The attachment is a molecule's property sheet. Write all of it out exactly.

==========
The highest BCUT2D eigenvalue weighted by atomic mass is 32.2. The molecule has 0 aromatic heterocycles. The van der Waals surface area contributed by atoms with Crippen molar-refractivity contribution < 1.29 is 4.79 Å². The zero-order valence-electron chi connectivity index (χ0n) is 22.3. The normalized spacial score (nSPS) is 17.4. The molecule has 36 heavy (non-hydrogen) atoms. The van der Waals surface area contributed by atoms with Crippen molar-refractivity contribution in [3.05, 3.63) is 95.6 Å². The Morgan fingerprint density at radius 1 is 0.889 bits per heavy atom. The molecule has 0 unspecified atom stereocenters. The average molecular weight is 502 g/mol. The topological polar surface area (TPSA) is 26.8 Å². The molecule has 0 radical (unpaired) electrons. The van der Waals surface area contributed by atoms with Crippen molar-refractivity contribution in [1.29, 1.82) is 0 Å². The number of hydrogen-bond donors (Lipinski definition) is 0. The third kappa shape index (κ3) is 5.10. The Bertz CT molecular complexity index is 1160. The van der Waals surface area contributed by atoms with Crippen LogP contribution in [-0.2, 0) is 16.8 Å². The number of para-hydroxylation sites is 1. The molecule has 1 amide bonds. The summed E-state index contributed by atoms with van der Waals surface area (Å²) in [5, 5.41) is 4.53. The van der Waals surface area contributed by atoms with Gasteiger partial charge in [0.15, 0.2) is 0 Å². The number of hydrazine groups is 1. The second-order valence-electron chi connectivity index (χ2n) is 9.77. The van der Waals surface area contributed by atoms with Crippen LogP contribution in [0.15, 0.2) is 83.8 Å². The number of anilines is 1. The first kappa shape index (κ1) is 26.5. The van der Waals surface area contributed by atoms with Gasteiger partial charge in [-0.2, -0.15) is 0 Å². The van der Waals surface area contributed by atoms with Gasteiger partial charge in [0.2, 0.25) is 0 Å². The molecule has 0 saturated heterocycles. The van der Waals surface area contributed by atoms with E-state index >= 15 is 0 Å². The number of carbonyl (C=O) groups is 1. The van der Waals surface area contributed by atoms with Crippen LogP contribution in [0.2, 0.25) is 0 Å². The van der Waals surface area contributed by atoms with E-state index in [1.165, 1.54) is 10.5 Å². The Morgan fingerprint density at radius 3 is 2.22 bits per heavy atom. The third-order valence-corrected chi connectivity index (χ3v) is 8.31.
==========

The highest BCUT2D eigenvalue weighted by atomic mass is 32.2. The molecule has 0 aromatic heterocycles. The van der Waals surface area contributed by atoms with Crippen molar-refractivity contribution < 1.29 is 4.79 Å². The zero-order valence-electron chi connectivity index (χ0n) is 22.3. The normalized spacial score (nSPS) is 17.4. The molecule has 36 heavy (non-hydrogen) atoms. The van der Waals surface area contributed by atoms with Crippen molar-refractivity contribution in [3.05, 3.63) is 95.6 Å². The Morgan fingerprint density at radius 1 is 0.889 bits per heavy atom. The molecule has 0 unspecified atom stereocenters. The average molecular weight is 502 g/mol. The topological polar surface area (TPSA) is 26.8 Å². The molecule has 0 radical (unpaired) electrons. The van der Waals surface area contributed by atoms with Crippen molar-refractivity contribution in [1.29, 1.82) is 0 Å². The number of hydrogen-bond donors (Lipinski definition) is 0. The third kappa shape index (κ3) is 5.10. The Bertz CT molecular complexity index is 1160. The van der Waals surface area contributed by atoms with Crippen LogP contribution in [-0.2, 0) is 16.8 Å². The number of para-hydroxylation sites is 1. The molecule has 1 amide bonds. The summed E-state index contributed by atoms with van der Waals surface area (Å²) in [5, 5.41) is 4.53. The van der Waals surface area contributed by atoms with Gasteiger partial charge in [0.15, 0.2) is 0 Å². The number of hydrazine groups is 1. The second-order valence-electron chi connectivity index (χ2n) is 9.77. The van der Waals surface area contributed by atoms with Crippen LogP contribution in [0.15, 0.2) is 83.8 Å². The number of anilines is 1. The first kappa shape index (κ1) is 26.5. The van der Waals surface area contributed by atoms with Gasteiger partial charge in [-0.2, -0.15) is 0 Å². The van der Waals surface area contributed by atoms with Gasteiger partial charge in [0.2, 0.25) is 0 Å². The molecule has 0 saturated heterocycles. The van der Waals surface area contributed by atoms with E-state index >= 15 is 0 Å². The number of carbonyl (C=O) groups is 1. The van der Waals surface area contributed by atoms with Crippen LogP contribution in [0.2, 0.25) is 0 Å². The van der Waals surface area contributed by atoms with E-state index in [1.165, 1.54) is 10.5 Å². The Morgan fingerprint density at radius 3 is 2.22 bits per heavy atom. The third-order valence-corrected chi connectivity index (χ3v) is 8.31.